Here is a quote from a 2003 report from the U.S. Dept of Justice's Office of Juvenile Justice and Delinquency Prevention: "Experience has shown us that gangs are, in part, a response to community dysfunction. Thus, a primary focus of OJJDP’s anti-gang initiatives is to support community efforts to provide their citizens, especially their young people, with a safe and prosocial environment in which to live and grow. Gangs often lure youth with the promise of safety, belonging, economic opportunity, and a sense of identity. OJJDP is dedicated to helping communities replace this false promise with real opportunities for our Nation’s youth."

The Houston neighborhoods in which Cantu and his accomplices grew up could certainly be described as a dysfunctional community in the late 80s and early 1990s, so how can we execute someone who became a teen criminal in that environment, when there is the alternative of life in prison without parole. 

There were six people convicted for participating in the murders of Jennifer Ertman and Elizabeth Peña. In 2006, Derrick O'Brien became the first of the gang members executed in this case. Jose Medellin was executed in 2008. Peter Cantu, O’Brien and Medellin were all 18 at the time of the murders. Two other accomplices, Efrain Perez and Raul Villarreal, who were both 17 at the time of the killings, had their death sentences commuted to life in prison in 2005 when the U.S. Supreme Court ruled that executing people who committed crimes under the age of 18 is banned by the U.S. Constitution’s 8th Amendment’s protection against cruel and unusual punishment.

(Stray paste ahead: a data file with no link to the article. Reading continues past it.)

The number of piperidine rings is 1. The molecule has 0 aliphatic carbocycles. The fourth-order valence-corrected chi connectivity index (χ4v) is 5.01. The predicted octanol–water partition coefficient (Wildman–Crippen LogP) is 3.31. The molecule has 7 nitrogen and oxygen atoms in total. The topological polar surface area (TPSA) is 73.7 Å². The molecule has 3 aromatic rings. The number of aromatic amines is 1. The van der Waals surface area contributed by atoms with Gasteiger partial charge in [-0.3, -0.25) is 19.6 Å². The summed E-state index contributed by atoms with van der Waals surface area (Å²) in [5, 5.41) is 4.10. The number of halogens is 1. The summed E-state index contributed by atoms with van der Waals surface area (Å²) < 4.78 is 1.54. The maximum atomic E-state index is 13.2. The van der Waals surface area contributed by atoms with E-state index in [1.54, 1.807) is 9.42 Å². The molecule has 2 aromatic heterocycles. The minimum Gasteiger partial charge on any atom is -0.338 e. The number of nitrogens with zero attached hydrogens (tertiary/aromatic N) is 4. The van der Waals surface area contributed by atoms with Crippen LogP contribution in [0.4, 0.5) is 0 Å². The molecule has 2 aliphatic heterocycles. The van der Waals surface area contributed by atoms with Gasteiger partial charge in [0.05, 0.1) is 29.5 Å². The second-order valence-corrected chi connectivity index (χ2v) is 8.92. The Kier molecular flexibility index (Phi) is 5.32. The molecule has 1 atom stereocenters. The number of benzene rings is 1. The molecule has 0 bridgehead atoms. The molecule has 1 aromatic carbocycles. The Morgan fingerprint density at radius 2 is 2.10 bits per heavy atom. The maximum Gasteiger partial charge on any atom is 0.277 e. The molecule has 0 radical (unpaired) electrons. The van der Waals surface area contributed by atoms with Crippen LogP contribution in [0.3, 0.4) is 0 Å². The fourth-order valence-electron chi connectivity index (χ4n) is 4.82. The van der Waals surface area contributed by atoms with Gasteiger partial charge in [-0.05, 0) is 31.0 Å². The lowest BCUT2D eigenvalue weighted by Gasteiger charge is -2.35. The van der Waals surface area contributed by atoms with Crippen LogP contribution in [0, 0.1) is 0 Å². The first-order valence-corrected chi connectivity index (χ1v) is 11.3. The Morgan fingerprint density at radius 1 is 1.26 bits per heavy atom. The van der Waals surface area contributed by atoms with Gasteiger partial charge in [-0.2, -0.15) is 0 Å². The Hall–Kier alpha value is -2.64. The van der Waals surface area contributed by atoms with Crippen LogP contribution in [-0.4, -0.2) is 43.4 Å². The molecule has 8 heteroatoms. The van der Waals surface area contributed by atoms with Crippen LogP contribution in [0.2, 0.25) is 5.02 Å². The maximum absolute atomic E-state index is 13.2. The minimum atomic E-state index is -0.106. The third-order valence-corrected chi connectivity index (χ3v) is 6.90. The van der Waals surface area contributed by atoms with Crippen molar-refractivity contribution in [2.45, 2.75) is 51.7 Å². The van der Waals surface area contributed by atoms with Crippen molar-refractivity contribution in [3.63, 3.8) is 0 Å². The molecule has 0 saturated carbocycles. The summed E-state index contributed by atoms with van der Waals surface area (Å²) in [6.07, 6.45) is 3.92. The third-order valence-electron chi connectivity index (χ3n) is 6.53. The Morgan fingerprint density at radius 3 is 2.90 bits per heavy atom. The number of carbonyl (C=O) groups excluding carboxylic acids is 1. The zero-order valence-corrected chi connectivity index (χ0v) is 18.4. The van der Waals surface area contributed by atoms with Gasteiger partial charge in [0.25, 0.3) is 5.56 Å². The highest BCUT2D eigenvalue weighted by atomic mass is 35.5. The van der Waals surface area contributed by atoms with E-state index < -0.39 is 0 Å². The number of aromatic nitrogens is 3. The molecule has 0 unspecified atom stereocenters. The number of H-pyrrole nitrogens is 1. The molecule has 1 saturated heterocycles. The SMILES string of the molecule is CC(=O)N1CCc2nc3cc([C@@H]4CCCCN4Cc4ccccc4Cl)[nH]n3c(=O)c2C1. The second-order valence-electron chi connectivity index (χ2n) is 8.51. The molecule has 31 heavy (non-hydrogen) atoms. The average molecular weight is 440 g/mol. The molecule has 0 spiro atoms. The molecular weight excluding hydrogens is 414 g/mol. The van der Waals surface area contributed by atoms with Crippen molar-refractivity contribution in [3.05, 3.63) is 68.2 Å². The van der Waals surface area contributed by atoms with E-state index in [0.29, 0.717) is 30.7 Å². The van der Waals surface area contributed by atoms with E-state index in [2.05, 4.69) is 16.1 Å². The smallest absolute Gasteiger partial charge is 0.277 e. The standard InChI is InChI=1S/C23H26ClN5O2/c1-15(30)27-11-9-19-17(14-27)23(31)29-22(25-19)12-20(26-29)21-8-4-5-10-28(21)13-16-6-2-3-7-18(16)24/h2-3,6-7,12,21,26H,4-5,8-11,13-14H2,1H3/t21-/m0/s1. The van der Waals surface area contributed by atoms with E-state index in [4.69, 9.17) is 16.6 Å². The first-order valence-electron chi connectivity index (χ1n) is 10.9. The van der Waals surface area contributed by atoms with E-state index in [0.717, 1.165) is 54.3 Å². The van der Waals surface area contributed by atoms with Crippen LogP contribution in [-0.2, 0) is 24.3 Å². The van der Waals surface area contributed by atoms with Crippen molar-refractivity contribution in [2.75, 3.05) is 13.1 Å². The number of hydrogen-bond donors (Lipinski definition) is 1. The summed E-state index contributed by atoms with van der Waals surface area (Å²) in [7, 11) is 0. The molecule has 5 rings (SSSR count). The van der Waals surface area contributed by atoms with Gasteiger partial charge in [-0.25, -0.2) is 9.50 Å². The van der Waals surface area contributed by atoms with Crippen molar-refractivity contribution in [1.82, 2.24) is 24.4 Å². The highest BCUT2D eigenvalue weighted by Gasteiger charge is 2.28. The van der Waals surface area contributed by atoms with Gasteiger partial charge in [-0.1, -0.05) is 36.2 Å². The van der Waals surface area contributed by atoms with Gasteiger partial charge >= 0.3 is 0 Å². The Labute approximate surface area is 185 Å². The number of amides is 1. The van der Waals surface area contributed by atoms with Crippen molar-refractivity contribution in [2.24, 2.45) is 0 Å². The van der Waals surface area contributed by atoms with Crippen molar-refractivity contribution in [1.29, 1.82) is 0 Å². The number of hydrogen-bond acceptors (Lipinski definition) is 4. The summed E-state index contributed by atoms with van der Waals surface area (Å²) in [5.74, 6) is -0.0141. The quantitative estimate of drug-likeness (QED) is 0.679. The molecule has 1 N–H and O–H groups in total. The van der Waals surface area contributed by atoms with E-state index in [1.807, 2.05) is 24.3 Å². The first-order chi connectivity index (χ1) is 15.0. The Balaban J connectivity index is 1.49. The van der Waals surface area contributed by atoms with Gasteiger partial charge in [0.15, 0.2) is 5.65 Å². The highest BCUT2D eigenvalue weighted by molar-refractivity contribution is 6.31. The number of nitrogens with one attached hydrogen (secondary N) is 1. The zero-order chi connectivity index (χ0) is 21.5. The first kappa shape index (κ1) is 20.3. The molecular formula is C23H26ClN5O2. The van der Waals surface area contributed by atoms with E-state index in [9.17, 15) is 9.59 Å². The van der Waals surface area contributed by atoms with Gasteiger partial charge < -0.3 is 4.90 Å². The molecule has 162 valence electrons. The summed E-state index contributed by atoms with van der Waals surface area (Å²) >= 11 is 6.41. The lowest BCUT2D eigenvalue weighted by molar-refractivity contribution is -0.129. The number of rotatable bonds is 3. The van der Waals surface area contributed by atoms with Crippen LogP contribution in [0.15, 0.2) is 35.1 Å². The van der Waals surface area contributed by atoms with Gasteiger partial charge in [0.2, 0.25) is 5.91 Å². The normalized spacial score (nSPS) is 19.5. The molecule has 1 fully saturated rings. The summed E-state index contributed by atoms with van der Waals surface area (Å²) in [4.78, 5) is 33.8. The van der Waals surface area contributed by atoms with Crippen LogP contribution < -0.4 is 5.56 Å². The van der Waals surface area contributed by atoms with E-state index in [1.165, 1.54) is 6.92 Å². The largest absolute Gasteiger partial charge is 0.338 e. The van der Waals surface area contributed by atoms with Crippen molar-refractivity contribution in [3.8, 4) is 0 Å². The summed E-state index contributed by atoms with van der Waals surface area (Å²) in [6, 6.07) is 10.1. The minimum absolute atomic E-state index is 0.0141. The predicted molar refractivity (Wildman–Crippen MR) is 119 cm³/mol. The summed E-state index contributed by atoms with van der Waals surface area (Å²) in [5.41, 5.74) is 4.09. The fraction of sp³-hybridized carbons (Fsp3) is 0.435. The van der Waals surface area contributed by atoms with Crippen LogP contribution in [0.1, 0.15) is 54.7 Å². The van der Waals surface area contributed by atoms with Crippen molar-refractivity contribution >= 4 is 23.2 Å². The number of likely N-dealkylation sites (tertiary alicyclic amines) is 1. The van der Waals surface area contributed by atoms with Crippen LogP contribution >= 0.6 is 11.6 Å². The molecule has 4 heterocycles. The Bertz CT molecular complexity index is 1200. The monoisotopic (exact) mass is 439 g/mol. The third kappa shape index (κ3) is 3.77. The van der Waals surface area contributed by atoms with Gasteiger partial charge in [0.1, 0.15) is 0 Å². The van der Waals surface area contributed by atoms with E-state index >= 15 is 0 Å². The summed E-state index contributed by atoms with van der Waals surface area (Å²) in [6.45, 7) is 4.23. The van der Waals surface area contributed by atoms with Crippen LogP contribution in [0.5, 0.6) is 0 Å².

Jose Medellin's brother, Vernancio, who was 14 at the time, is serving a 40-year prison term for his role in the crime.


dudleysharp said...

Texas will not admit that Willingham was an innocent executed because to do so would be irresponsible and false.

"Cameron Todd Willingham: Another Media Meltdown", A Collection of Articles

Other examples:

"The Innocent Executed: Deception & Death Penalty Opponents"

"The 130 (now 139) death row 'innocents' scam"

"The Death Penalty: More Protection for Innocents"

Anonymous said...

The Texas Forensic Science Commission has said that the forensic science used to convict Willingham was flawed, so at this point most everyone should be able to say that it is possible that Willingham was innocent. If the evidence had been properly analysed at the time of the crime, then it is unlikely that a jury would have convicted him, even though the DA thought he was some sort of devil worshipper.

A death penalty system should be 100 percent certain that the person being executed is not innocent. Texans can no longer be 100 percent sure that Willingham was guilty, therefore all executions should be stopped.

dudleysharp said...

First, innocents are more at risk without the death penalty.

Therefore, your solution will result in more innocents dead.

"The Death Penalty: More Protection for Innocents"

Secondly, would you ban all government and private enterprises that result in innocents deaths?

For example, we let's look at the government supervised probations, paroles and other early releases of criminals. We are knowingly releasing bad folks "under supervision" onto an innocent public.

Likely, 100,000 innocents have been murdered by those under such superviosin since 1973, in the US. (1)

The number of proven innocents executed in the US since 1900? Zero.

Thirdly, with the conflicting forensics, there is no reason to believe that the Willingham wouldn't have been like many other cases, criminal and civil, in that there will be dueling experts who have come to very different conclusions.

For example, the Texas Fire Marshall's office stated, last October, that in light of the newer, critical forensics resports, that the TFM would be supporting their experts finding that the fire was arson.

So, I think we need to wait for their report, as well as any others which may be forthcoming, if any.

Fourth, given that, as well as the other evidence given at trial, plus other evidence very supportive of guilt, I think it still very likley Willingham would have been convicted and sentenced to death.

1) "Prisons are a bargain, by any measure"